Why is Lord’s dropping the Eton-Harrow fixture?

18 February 2022

10:44 PM

18 February 2022

10:44 PM

In an act of thinly veiled class war, news broke this week that the Marylebone Cricket Club (MCC) has decided to stop hosting two of the longest running fixtures in English cricket history: the annual Eton versus Harrow and Oxford versus Cambridge matches. A sporting tradition that stretches back 200 years is no more, as Lord’s becomes the latest institution to embrace the all-encompassing need for change.

In a written statement, the MCC argued that cancelling the historic fixtures would help ‘broaden’ the fixture list and give a ‘wider range of players’ the chance to play at Lord’s. It’s a strange doublethink: how can removing two fixtures do anything but narrow the fixture list, and offer the opportunity to a ‘narrower range of players’? What is particularly infuriating is that no plans appear to be in place yet for new fixtures to replace the lost matches. As happens so frequently, the MCC has destroyed a much-loved tradition without bothering to think of something to replace it with.

In any case, why does it have to be a choice? Nobody would be opposed to more matches being played at Lord’s and genuinely broadening the demographics of those involved. There would be absolutely no reason not to play the final of state-school cricket competitions at Lord’s, say, or to give the country’s best women’s teams the same chance – while keeping this historic fixture in place. Indeed, the Oxford and Cambridge women’s rugby teams joined the men at Twickenham for the first time in 2015 and nobody seems to mind.

But the fact is that the zealots behind this kind of move don’t want that. It’s hard to escape the conclusion that this is simply a vindictive move on the part of the MCC, who wish to bin an English cricketing tradition for no better reason than to distance themselves from misplaced claims of ‘elitism’.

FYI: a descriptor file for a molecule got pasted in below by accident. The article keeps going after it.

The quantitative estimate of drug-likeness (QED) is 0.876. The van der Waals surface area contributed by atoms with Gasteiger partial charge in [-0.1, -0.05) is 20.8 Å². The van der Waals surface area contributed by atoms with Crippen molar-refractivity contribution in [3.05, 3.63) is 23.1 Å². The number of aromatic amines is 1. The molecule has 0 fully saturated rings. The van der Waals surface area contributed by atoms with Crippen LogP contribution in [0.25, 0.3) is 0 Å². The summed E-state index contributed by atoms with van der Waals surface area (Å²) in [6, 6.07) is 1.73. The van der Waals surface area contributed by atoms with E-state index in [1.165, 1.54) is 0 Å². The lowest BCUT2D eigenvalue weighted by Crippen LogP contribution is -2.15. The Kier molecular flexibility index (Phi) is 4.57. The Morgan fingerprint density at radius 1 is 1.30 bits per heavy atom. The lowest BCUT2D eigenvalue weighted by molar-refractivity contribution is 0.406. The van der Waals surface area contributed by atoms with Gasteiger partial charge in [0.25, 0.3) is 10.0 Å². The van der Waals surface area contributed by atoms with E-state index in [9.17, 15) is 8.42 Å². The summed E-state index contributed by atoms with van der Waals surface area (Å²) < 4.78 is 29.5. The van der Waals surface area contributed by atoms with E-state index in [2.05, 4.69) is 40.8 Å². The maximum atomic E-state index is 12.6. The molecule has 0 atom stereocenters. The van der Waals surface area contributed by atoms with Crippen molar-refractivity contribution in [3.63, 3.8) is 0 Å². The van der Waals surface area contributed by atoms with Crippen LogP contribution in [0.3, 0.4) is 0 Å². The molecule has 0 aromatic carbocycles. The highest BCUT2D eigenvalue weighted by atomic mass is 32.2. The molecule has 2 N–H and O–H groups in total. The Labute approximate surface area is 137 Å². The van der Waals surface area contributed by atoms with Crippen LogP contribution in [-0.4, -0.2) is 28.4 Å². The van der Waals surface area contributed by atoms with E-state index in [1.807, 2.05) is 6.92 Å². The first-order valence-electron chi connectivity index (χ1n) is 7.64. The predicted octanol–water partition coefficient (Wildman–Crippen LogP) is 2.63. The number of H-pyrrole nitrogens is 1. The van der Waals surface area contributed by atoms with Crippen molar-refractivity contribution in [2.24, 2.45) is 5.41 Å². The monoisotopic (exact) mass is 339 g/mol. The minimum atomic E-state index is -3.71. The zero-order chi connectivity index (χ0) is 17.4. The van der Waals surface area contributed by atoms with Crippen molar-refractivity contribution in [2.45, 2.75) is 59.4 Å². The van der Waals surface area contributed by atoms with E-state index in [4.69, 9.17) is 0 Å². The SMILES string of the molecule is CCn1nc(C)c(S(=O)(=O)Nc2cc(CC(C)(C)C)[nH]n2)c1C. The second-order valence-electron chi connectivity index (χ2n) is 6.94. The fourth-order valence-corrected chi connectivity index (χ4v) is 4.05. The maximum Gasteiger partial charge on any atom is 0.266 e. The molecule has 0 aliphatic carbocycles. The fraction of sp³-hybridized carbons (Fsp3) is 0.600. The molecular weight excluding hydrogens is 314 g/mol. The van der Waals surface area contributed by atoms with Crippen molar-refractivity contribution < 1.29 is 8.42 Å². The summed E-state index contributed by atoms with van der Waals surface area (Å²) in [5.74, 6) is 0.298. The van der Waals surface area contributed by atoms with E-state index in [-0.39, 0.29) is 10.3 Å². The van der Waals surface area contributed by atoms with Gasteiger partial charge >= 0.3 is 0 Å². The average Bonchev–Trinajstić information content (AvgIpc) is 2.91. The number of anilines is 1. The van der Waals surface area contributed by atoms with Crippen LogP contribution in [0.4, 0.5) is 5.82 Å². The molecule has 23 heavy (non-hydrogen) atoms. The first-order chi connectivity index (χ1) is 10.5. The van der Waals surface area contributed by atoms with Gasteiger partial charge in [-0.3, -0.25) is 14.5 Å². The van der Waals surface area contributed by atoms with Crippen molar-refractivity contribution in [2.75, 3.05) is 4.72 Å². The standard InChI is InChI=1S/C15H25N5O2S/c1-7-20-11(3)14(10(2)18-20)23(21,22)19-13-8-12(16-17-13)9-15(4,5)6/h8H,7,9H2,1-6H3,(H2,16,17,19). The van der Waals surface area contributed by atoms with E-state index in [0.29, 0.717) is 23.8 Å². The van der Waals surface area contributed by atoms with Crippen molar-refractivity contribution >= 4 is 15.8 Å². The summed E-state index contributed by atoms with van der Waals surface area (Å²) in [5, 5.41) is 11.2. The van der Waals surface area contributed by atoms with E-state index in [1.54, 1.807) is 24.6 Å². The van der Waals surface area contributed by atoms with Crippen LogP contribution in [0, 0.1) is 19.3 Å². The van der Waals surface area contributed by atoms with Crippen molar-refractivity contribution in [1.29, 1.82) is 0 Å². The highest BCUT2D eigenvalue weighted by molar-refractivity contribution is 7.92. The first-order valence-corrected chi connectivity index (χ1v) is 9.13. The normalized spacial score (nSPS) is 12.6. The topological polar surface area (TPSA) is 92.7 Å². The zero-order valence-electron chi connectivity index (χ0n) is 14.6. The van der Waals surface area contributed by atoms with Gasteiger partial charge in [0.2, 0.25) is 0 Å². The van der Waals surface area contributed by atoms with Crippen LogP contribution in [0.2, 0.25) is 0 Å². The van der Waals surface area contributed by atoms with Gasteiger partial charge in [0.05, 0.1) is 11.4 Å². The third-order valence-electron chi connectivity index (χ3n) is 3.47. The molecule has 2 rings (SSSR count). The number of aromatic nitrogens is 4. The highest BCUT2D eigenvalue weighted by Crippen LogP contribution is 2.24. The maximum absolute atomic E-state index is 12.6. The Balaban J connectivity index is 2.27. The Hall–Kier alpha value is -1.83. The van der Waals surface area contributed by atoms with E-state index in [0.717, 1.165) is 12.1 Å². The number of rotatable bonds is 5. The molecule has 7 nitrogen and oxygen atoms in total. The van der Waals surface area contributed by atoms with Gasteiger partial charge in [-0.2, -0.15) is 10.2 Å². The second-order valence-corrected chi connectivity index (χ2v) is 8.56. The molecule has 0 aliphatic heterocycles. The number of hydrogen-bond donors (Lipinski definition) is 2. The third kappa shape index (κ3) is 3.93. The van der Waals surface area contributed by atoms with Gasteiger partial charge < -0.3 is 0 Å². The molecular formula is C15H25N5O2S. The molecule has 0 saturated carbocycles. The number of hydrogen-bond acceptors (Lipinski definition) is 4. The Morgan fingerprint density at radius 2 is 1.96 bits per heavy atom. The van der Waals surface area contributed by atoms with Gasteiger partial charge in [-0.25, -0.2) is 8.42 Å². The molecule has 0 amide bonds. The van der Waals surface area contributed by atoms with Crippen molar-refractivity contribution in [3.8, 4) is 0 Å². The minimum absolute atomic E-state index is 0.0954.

What is especially odd about this episode is the fact that the two university teams have actually supported the initiative. If I had spent my entire youth playing cricket to a high level, worked hard to get into the university cricket team, and spent nights dreaming of playing on the hallowed turf of Lord’s, I would be pretty disappointed to find that I had suddenly been denied that chance in some unsubstantiated attempt to ‘widen access’.

But apparently not. Oxford University Cricket Club claims that they ‘completely support’ the MCC, with the Cambridge team apparently also ‘enthusiastically welcoming the decision to make way […] for a wider range of people to realise their ambition of playing at Lord’s’. We all know that individual players are almost certainly saddened by the end of a centuries-old tradition. Yet so deranging is modern groupthink that all are forced not just to accept direct attacks on their own institutions, but to welcome them ‘enthusiastically’.

This controversy betrays another sad tendency we have in modern Britain – that of denigrating our own leading institutions. Public schools like Eton and Harrow, as well as our two oldest universities, are viewed by many with a barely concealed embarrassment. To go to one of these institutions now does little apart from set you up for future mockery – just look at how David Cameron, for example, tried to play down his Eton and Oxford roots. With good reason, it’s now widely suspected that to go to a public school or Oxbridge can actively count against you in later life.

While talented and able people can and do come from a wide range of different backgrounds, it’s not healthy for a society to develop such disdain for some of its finest educational establishments. This seems to be a predominantly British (and perhaps American) phenomenon. I spent a brief time studying in China, for example, where they are rightly very proud of their top schools and universities, as well as their traditions, and look on in bafflement as we constantly put down ours. Perhaps that is just one small reason why they are acting with such self-confidence on the world stage at a time when we appear lost.

In many ways, this story – of binned traditions and self-degradation – is deeply boring. We’ve seen it all before. But the question still remains: why are we so keen to trash our culture and traditions, all in some vague, destructive and ultimately meaningless anti-elitism project that won’t do anyone any good?

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